Accurately differentiate between pain of hip vs. lumbar origin
The diagnostic process for any condition really boils down to making our best guess. Incorrect guesses result in wasted time and money. Successful clinicians make better guesses more often. With more experience, we become better guessers.
Accurately differentiating between pain of hip vs. lumbar origin can pose a significant clinical challenge. The following video blog describes one simple concept to help you make this distinction.
Your patient’s presentation and history will direct your exam to one or more regions of the body. Using clinical prediction rules, orthopedic tests, and repetitive motion testing yields a more specific diagnosis. For example, if a patient presents with a burning sensation in the groin crease with a positive C sign, you will likely want to lead your evaluation with hip orthopedic tests. However, low back pain and hip can often mimic each other. Groin pain, while often an indicator of hip pathology, can also arise from a variety of lumbosacral conditions including an upper lumbar disc lesion.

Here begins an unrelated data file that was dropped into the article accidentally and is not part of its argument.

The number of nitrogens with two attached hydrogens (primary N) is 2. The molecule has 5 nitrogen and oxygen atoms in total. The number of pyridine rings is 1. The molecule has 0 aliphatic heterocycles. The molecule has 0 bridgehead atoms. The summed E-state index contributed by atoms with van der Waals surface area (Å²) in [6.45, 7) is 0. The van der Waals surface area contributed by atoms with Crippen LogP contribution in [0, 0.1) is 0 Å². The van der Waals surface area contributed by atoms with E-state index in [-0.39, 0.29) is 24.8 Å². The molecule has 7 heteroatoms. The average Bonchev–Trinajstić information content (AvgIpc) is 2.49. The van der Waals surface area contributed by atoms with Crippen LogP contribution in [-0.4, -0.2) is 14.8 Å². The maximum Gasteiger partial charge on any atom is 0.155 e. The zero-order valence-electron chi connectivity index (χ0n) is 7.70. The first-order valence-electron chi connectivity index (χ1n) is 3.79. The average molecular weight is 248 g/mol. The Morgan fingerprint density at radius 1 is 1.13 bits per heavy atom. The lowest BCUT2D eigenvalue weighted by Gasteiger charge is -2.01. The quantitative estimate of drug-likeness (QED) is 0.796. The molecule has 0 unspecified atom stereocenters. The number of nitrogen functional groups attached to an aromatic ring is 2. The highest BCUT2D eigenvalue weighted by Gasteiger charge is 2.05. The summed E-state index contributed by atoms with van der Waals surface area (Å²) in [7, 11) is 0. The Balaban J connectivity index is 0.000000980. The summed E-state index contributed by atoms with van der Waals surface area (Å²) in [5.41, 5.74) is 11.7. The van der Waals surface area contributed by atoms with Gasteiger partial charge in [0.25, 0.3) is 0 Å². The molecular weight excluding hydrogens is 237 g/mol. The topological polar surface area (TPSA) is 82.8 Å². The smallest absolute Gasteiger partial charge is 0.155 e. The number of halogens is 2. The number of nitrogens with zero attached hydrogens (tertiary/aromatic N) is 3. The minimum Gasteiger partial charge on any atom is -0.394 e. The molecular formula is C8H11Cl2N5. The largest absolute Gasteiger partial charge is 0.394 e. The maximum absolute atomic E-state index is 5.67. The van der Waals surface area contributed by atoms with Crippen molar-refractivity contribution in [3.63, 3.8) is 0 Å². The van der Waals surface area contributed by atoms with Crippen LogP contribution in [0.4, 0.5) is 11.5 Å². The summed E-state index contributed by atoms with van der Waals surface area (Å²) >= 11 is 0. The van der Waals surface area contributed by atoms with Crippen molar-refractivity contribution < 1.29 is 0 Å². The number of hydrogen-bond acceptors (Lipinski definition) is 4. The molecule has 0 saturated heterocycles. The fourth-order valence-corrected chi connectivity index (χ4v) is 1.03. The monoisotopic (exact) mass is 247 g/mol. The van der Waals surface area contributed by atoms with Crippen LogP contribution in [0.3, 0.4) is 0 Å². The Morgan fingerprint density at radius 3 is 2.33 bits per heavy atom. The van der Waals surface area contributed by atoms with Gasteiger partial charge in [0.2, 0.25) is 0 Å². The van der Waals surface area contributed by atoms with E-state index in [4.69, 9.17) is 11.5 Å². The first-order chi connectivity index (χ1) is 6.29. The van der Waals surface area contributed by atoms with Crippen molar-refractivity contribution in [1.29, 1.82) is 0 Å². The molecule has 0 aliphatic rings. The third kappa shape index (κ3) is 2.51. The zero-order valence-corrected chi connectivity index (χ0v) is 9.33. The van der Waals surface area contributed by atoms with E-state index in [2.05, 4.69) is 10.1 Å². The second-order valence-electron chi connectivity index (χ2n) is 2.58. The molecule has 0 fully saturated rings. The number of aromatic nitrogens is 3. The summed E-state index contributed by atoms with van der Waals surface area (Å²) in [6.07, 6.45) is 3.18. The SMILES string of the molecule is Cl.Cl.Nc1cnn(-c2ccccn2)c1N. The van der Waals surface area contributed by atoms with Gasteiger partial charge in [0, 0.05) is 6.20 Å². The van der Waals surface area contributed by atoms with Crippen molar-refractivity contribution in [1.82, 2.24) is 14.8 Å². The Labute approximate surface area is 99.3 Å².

A study by Kido (1) provides information on upper lumbar disc pathology that will help direct your assessment and management of groin pain. The study found that one major factor in distinguishing hip from back complaints is the reproduction of symptoms with hip movement through flexion and extension, i.e. Straight Leg Raise and Femoral Nerve Tension tests.
Check out this new video where Dr. Steele outlines the process of differentiating between hip and back pain.
Applying research into your daily clinical practice is a very efficient way to become a better guesser. ChiroUp helps you quickly access the current chiropractic best practice management of more than 90 conditions. We are proud to be your partner in our common pursuit of clinical excellence!
- Kido T, et al. Clinical Diagnosis of Upper Lumbar Disc Herniation: Pain and/or numbness distribution are more useful for appropriate level diagnosis. J Orthop Sci. 2016.
About the Author
Dr. Brandon Steele
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